Interest rates may be falling, but deals in the plastics industry, especially injection molding, are fewer and tougher to complete. Tighter credit and the falling economy is taking its toll on the mergers-and-acquisitions business.
"Multiples are based on expectations of what you think of the future. We're in a pessimistic environment, so it drives down expectations," said Elliot T. Williams, president and managing director of RCW Mirus, an investment banking firm in Boston.
"A lot of people are in wait-and-see [mode]. We are in the beginning of possibly a recession or a turn-down in the economy, but we're pretty optimistic and don't think it will be long-term," Williams said.
Jeff Hamon, senior associate at RCW Mirus, said injection molders are feeling the pinch of rising resin costs coupled with a decline in orders. He pointed to high-technology and automotive companies as those hardest hit.
"It started at the end of the third quarter, but it didn't get so serious that they canceled midstream. But by January and February, people were backing out of orders," Hamon said.
The amount of equity needed to make a deal has been steadily rising, according to Hamon. He said statistics from S&P Portfolio Management Data show that in 1987, only 7 percent equity was needed for a leveraged buyout. That total hit 25 percent in 1993, 37 percent in 1999 and is more than 43 percent so far this year. It was 46 percent in February.
Jeff McKenzie, West Coast director of M&A activity at Houlihan, Lokey, Howard and Zukin, an investment banking firm in Los Angeles, said the plastics M&A market actually peaked in the third quarter of 1999.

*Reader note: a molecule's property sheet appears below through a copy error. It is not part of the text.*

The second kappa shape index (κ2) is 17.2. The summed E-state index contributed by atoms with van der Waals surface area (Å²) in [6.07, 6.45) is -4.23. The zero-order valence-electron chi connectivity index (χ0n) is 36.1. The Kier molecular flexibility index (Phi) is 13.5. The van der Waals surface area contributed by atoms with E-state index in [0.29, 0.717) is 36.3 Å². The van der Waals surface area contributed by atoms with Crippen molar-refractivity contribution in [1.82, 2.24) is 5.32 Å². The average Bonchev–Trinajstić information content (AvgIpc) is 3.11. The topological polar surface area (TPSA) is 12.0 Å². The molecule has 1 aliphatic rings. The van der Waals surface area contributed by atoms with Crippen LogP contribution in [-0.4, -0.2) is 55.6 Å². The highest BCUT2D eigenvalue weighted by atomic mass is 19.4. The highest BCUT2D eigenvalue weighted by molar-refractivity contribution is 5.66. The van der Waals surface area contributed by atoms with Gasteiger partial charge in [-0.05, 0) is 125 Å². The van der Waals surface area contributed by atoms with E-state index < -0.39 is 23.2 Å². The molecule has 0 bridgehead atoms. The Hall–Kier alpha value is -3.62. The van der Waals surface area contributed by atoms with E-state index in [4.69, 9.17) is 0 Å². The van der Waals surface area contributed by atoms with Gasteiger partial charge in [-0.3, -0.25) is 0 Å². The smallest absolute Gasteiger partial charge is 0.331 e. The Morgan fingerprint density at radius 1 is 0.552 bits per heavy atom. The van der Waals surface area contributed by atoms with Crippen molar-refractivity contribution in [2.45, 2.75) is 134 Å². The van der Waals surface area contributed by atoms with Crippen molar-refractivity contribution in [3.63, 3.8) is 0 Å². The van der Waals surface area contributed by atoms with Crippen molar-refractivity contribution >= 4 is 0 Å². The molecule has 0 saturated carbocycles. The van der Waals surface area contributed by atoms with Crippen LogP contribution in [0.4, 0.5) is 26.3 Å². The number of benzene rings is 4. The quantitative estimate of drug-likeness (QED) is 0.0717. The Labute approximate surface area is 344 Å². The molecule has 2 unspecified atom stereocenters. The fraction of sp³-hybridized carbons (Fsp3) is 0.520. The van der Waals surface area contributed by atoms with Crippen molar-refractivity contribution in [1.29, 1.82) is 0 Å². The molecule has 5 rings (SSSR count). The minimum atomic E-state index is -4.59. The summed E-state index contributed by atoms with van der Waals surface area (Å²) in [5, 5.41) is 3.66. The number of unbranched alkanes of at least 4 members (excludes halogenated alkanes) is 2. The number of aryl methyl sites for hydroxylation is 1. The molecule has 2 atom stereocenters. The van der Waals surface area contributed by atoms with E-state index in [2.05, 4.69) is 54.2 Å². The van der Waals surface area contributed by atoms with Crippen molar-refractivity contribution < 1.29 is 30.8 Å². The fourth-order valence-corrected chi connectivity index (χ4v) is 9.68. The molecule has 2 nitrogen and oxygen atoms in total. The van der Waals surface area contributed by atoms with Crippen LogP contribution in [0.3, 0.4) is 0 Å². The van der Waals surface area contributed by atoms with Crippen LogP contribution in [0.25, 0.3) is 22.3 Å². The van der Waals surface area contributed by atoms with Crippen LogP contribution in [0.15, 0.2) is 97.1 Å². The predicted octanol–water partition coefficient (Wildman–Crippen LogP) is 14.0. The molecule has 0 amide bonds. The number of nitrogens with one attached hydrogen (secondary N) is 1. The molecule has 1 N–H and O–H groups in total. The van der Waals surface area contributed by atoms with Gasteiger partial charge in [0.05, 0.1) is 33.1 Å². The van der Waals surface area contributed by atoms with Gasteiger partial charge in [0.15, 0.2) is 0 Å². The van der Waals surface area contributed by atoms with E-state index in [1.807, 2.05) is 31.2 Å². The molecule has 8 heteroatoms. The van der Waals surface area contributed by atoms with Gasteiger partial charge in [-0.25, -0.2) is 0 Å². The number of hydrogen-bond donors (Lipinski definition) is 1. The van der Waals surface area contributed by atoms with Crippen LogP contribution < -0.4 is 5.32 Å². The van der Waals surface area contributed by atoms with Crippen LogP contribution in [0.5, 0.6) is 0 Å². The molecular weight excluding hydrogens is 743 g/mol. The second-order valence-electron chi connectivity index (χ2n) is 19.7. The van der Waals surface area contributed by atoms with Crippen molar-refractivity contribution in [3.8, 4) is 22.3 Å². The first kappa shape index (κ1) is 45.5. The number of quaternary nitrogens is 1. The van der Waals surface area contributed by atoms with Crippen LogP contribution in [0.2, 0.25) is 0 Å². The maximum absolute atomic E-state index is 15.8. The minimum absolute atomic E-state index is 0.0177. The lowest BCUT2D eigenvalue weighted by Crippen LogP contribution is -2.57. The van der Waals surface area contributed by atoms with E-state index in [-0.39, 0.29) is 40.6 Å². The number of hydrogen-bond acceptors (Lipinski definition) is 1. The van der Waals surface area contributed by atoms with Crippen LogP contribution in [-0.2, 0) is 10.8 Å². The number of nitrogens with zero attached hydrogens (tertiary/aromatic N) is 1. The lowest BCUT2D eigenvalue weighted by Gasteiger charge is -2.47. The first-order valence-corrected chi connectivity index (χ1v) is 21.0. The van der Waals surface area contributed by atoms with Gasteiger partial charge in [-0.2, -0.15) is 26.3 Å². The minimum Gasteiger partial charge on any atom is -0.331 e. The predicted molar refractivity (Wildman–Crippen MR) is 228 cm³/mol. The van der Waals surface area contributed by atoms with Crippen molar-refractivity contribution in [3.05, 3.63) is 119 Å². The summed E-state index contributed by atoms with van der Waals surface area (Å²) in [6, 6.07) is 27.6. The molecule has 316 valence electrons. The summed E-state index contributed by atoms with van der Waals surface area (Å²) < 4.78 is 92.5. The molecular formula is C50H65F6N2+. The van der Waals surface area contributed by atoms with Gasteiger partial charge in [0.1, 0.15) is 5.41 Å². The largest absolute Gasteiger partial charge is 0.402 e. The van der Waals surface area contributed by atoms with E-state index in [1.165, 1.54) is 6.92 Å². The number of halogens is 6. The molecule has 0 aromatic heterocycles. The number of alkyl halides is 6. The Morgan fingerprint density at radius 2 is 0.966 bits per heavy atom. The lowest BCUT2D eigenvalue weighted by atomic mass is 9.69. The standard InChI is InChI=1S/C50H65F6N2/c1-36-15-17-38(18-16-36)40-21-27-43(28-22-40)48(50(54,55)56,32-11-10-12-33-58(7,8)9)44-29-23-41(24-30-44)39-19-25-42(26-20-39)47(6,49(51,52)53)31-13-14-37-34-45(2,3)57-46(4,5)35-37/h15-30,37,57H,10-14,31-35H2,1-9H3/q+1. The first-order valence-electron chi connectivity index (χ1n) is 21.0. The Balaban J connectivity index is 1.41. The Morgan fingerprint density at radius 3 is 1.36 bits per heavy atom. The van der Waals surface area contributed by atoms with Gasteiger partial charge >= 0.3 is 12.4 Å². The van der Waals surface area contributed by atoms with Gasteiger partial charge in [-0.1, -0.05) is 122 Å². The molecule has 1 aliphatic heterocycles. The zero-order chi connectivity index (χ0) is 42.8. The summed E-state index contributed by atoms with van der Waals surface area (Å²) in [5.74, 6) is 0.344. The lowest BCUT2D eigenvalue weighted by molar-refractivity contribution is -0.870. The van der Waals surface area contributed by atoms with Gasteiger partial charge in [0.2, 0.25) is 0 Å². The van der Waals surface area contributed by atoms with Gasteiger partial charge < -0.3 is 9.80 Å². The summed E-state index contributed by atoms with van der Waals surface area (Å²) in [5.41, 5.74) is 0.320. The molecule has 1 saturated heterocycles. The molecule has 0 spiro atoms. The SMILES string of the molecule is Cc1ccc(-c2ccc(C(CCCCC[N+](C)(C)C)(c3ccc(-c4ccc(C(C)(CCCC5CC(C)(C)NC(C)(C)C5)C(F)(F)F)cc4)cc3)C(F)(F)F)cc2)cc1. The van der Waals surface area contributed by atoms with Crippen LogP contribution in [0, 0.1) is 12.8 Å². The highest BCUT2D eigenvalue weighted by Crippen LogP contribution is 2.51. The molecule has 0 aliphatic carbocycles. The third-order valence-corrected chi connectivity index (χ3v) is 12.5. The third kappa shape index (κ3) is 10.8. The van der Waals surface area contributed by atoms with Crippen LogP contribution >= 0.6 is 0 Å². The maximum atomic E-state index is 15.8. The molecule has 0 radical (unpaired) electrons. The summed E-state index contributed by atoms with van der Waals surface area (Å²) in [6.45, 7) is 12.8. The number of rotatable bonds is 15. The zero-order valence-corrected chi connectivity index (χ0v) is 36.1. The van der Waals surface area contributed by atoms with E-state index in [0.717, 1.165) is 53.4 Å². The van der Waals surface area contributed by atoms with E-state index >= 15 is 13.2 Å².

Using data from his company's Mergerstat division, McKenzie said the number of deals is down about 40 percent since that peak.
He said this company tracked 10 plastic industry merger deals in the first quarter of 2001, but only three were in injection molding.
He also said injection molders are no worse off than the plastics industry as a whole. However, he did divide the injection molders even further, noting that proprietary molders fare better than average.
Hardest hit, he said, are custom molders, especially those in the computer, electronic and auto industries.
"Custom molders have no visibility and no control over the end market. They are subject to their customers and how well their customers are doing," McKenzie said.
Raymond B. Langton, chief executive officer of Applied Tech Products of Radnor, Pa., until recently was very active in injection molding acquisitions. His company made nine deals during the past two years but has not acquired any firms yet this year.
ATP's automotive and telecommunications sectors have felt the slump, but Langton added that the engineered plastics as well as health and cosmetics divisions are holding up very well.
"The lending market has tightened up, and the first thing that does is impact the price" of companies, Langton said. He noted that higher-quality companies simply will wait out the slump and hold out for a premium price.
Williams said valuations have dropped to about four to 41/2 times earnings before interest, taxes, depreciation and amortization. He noted that "to get five [times EBITDA], you really have to have something unique." Many companies were selling at seven times EBITDA a few years ago.
Higher pricing levels will not come back overnight, he said.
McKenzie added: "Clearly, there's no shift in the desirability of plastics companies. Plastics as an industry is still an attractive area."
The downturn is a matter of financing and the general economic situation, he said.
In film and sheet extrusion, mergers will continue to be steady, Hamon said.
"They deal with a lot of staple products. We haven't seen that much difference, except for the price of resin," he said.
Williams added that in film and sheet extrusion, "It's pretty clear that size does matter. A few years ago, you could be $30 million [in sales], but now you need to be much bigger."
He said sales of $50 million to $100 million is the new plateau.